Newbie setup question

Discussion in 'Hardware, Setup & Repair [BG]' started by Mark_G, Jun 12, 2020.

  1. Mark_G


    Dec 13, 2019
    OK, the backstory. I used to play years ago, then stopped for 20 years. Last November I made a family visit back to Australia, where I'm originally from, found my old bass in storage, and the bug bit again so I brought it back to the States with me, and I've been playing it daily ever since.

    The bass is still as it was when I zipped it into its bag for the last time in the 1990s, strings and all. Fortunately it was stored in a friendly environment so it's still in great condition and it has no problem staying in tune, but there's some minor buzz on a couple of frets and the action on the A and D seems too high, so I was planning to take it to a local store for a setup when the pandemic came along and everything closed.

    I'm thinking now that I should just maybe buy the relevant gauges etc along with some new strings, and take a swing at setting the thing up myself. It's just a Squier MB-4 (the non-skull and crossbones one, fortunately), so the money I'd dump into a professional setup might be better spent investing in a few inexpensive tools and a bit of learning.

    Beyond a standard setup though, is there anything I should be checking for in a bass that didn't leave its gig bag for two decades?
    Monterey Bay-ss likes this.
  2. Roland GR 88

    Roland GR 88 Commercial User

    Sep 16, 2013
    Ontario Canada
    Retail store manager
    Hey, if it plays in tune and sounds like a bass you're fine. Put on your new strings, set the action how you like it, check and adjust the neck if you have to. Buzzing frets are usually a neck relief issue, sometimes the saddles will be too low and sometimes a fret will have popped up and may need a tap or two to set it. After a generation of storage I would suspect you truss rod will need a turn and hopefully that's it.
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  4. Jeff Hughes

    Jeff Hughes

    May 3, 2020
    Fender basses are great to learn setups on. The bridges are pretty easy to adjust, and the necks are usually generous in their ability to be adjusted.

    Just remember to test your setup through an amp under normal playing conditions. Otherwise you might find yourself with a setup that is great for playing unplugged but a pain while plugged in.
    Last edited: Jun 12, 2020
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  5. Riff Ranger

    Riff Ranger Supporting Member

    Mar 22, 2018
    Bigfoot Country
    While I never stopped playing entirely, I really got back into daily playing myself a bit over two years ago after laying low for about a decade. Even though I have never thought of myself as “handy” (and still don’t!), I have gotten into doing my own setups and I’m so glad. Pretty hard to break things if you don’t force them, so jump in. You will find helpful people with great advice here.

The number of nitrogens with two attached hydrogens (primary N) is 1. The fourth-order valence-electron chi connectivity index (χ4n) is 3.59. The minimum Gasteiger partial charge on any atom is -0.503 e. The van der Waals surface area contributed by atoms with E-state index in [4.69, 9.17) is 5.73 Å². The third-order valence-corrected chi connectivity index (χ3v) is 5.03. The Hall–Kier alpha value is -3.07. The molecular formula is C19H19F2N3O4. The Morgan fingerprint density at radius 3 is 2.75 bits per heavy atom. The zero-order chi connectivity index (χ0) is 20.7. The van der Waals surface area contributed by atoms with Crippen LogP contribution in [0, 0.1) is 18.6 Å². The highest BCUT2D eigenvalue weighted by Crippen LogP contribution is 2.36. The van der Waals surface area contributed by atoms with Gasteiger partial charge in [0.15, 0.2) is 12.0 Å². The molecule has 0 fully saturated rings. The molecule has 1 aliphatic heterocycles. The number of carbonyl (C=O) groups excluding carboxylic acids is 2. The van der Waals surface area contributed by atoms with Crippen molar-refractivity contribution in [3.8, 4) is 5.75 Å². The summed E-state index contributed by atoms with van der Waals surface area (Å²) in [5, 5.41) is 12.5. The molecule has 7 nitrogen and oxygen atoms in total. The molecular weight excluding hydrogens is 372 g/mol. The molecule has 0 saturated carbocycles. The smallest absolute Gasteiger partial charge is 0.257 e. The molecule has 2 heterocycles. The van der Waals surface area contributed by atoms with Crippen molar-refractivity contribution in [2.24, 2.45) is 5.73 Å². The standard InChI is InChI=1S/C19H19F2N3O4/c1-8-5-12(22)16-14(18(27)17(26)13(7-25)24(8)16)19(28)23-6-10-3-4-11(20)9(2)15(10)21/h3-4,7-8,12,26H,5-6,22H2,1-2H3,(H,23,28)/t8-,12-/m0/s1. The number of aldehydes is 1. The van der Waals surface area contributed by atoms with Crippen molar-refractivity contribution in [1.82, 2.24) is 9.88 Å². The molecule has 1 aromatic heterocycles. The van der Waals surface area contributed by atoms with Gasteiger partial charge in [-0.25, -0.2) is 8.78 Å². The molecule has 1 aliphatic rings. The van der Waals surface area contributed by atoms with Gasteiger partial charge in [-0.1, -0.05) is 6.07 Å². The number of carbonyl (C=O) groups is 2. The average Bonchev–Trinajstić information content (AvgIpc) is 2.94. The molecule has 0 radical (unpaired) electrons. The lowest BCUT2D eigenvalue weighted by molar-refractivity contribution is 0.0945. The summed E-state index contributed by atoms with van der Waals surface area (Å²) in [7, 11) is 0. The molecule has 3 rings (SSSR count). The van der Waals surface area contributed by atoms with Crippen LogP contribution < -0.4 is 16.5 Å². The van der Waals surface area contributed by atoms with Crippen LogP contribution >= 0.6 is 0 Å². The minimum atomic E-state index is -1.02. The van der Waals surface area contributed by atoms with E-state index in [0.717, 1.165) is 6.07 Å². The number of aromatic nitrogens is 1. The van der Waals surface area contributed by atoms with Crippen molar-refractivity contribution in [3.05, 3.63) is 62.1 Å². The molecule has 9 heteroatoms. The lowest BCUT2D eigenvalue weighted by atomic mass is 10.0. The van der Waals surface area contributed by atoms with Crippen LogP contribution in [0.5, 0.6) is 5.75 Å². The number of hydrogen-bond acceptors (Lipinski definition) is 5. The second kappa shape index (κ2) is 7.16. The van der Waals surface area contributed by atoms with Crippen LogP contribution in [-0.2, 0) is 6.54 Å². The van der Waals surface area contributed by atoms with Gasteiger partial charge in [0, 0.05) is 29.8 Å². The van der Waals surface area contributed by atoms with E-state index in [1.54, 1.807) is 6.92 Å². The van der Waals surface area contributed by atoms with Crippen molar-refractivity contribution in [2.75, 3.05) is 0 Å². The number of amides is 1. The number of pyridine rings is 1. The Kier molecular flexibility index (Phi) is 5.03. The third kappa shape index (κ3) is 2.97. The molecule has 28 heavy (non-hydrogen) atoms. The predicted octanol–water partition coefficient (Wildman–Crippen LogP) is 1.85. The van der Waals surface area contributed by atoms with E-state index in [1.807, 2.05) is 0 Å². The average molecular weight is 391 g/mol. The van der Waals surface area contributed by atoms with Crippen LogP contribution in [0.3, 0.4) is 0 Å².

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  6. Riff Ranger

    Riff Ranger Supporting Member

    Mar 22, 2018
    Bigfoot Country
    When you say “tap,” you mean with a hammer? I suspect I have one high fret on an otherwise perfectly playable bass myself.
  7. If the fret is lifted then a small plastic or brass hammer can typically get it seated again. I’ve also seen a couple of guys on YouTube take a short length of aluminum rod and grind a recess into one end for the fret to just seat in and then tap that with the hammer to seat the fret. Not a bad idea as you don’t have to worry about denting the fretboard that way. If a fret has popped up, there’s a decent chance it will again after you hammer it back in place so it’s not a bad idea to glue it once it is back down on the board, that’s assuming the fret slots go all the way to the edge of the board.
    Monterey Bay-ss and Gilmourisgod like this.
  8. Gilmourisgod


    Jun 23, 2014
    Cape Cod MA
    I haven't found anything better than this 4 part series. It's all covered in the sticky setup section, but I'm a sucker for a video. Plus, he sounds a little like Elmer Fudd, which is a bonus. His numbers for relief and string height are safe and conservative, you can probably sneak both a little lower. All you need is a capo, feeler gauges, and the right Allen wrenches for your bass.

    Vinny_G and Mark_G like this.
  9. Mark_G


    Dec 13, 2019
    Thanks, everyone. Those links and videos are actually what steered me towards deciding to take a swing at doing it myself in the first place. Capo and feeler gauges are on their way!